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Posted by on Sep 26, 2021 in Pregnancy, Pregnancy 101 | 0 comments

PCOS And Pregnancy – Certainly Not A Lost Cause

PCOS And Pregnancy – Certainly Not A Lost Cause

Polycystic Ovary Syndrome (PCOS) is a hormonal imbalance that can occur in women. According to statistics somewhere between five and ten percent of women of fertile age are calculated to have PCOS. The condition is very likely hereditary and pcos and pregnancy are usually talked about together as it is considered leading cause of female infertility.

However, with proper medication a woman with polycystic ovaries will usually be able to have a baby.

The term polycystic is actually somewhat of a misnomer, as that quite literally means “ovaries with multiple cysts”. This is incorrect since the ovary doesn’t contain cysts but follicles.

Although the term is usually referred to as a disease, it can also have certain benefits. Due to the higher levels of male hormones it will be easier to build muscle, which is something for example athletes can benefit from. And historically speaking, before we had the excess of food we have today, this gene that has a tendency to conserve energy levels was probably most beneficial.

PCOS and Pregnancy

In any case, pcos is usually mentioned in conjunction with infertility due to the fact that it affects the most important stage in the female reproductive process – the ovulation. Women with the most severe form of PCOS, also known as the Stein-Leventhal syndrome, typically need some form of treatment in order to become pregnant.

Polycystic ovaries are different in that the contain many small antral follicles containing the eggs, however these will not be develop properly. The end result being that the woman has no ovulation, and the lack of a period is not a sign of pregnancy.

The symptoms of a woman suffering from pcos can include:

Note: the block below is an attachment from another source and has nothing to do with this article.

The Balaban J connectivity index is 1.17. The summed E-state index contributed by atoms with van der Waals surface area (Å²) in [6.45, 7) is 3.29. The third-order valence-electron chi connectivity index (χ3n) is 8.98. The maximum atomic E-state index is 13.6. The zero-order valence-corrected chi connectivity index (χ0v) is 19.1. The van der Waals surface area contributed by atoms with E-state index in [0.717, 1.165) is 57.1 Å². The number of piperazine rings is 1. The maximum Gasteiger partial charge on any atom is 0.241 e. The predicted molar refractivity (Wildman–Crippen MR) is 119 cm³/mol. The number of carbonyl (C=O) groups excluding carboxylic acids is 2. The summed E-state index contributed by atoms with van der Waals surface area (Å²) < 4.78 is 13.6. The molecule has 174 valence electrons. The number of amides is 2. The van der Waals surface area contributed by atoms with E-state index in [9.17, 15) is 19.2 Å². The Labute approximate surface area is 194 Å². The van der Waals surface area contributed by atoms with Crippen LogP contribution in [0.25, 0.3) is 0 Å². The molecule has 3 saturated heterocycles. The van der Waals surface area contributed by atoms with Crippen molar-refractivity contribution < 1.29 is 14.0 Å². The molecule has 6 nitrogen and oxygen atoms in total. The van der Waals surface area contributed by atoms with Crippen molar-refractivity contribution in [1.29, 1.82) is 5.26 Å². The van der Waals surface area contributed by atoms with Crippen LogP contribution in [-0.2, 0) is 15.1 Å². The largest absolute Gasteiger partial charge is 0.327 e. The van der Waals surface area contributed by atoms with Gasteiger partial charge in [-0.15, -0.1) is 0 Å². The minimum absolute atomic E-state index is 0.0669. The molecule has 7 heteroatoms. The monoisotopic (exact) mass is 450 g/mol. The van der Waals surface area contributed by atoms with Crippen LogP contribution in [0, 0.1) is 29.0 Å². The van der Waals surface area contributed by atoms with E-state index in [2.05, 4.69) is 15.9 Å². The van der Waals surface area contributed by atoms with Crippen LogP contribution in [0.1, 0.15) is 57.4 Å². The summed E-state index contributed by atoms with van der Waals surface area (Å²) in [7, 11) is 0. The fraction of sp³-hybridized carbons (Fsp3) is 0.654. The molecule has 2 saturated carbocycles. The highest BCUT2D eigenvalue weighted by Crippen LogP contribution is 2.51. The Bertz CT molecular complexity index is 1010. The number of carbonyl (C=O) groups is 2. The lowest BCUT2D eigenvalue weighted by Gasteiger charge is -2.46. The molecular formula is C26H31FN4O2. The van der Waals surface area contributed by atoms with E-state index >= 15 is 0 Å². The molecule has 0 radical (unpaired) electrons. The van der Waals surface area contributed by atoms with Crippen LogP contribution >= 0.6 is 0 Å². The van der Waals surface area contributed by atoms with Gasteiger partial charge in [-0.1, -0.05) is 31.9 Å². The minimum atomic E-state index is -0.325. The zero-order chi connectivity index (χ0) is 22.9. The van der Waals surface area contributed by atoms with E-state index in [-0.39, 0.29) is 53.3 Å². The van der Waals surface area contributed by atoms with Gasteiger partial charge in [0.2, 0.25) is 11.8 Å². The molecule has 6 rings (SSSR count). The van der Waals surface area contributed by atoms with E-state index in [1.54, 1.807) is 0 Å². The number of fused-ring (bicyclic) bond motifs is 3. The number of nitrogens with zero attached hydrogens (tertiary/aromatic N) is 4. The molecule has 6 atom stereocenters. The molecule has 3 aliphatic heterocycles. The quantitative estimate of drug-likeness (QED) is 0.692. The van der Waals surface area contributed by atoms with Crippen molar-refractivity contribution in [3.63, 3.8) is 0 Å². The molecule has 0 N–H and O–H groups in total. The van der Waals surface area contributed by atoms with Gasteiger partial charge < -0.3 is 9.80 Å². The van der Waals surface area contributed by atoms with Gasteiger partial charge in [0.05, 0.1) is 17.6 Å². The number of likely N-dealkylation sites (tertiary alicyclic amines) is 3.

– Irregular period – sometimes heavy and long menstrual flows. For some women the period stops altogether.

– Infertility due to no ovulation and obesity.

– Stronger tendency for acne, for a grownup.

– Excess facial and body hair

– In the long run a greater risk for coronary heart disease

– Obesity, particularly excess belly fat

Women with pcos will release a mature egg very rarely, if at all. Thus the rate of infertility among women with polycystic ovaries is very high. However, with the appropriate medical treatment the odds can be improved considerably.

The most common solution is to induce ovulation through medication with Clomid. This stimulates the pituitary gland to produce more follicle stimulating hormones (FSH) which in turn can bring about successful ovulation. The treatment is usually supervised through blood tests as well as ultrasound, in order to verify that ovulation has indeed occurred and to verify the appropriate amount of mature ovarian follicles.

If the medication taken orally doesn’t have the desired effect, the next step can be FSH-injections. This treatment requires even more careful supervision in order to not overstimulate.

Yet another option is IVF, in vitro fertilization, where women with pcos generally stand a very good chance of successful pregnancy. Compared to the FSH-methods however, this is a very expensive form of treatment.

Naturally, regarding all things related to pcos and pregnancy you should consult with your doctor first in order to determine what course of action is the most appropriate one for you.

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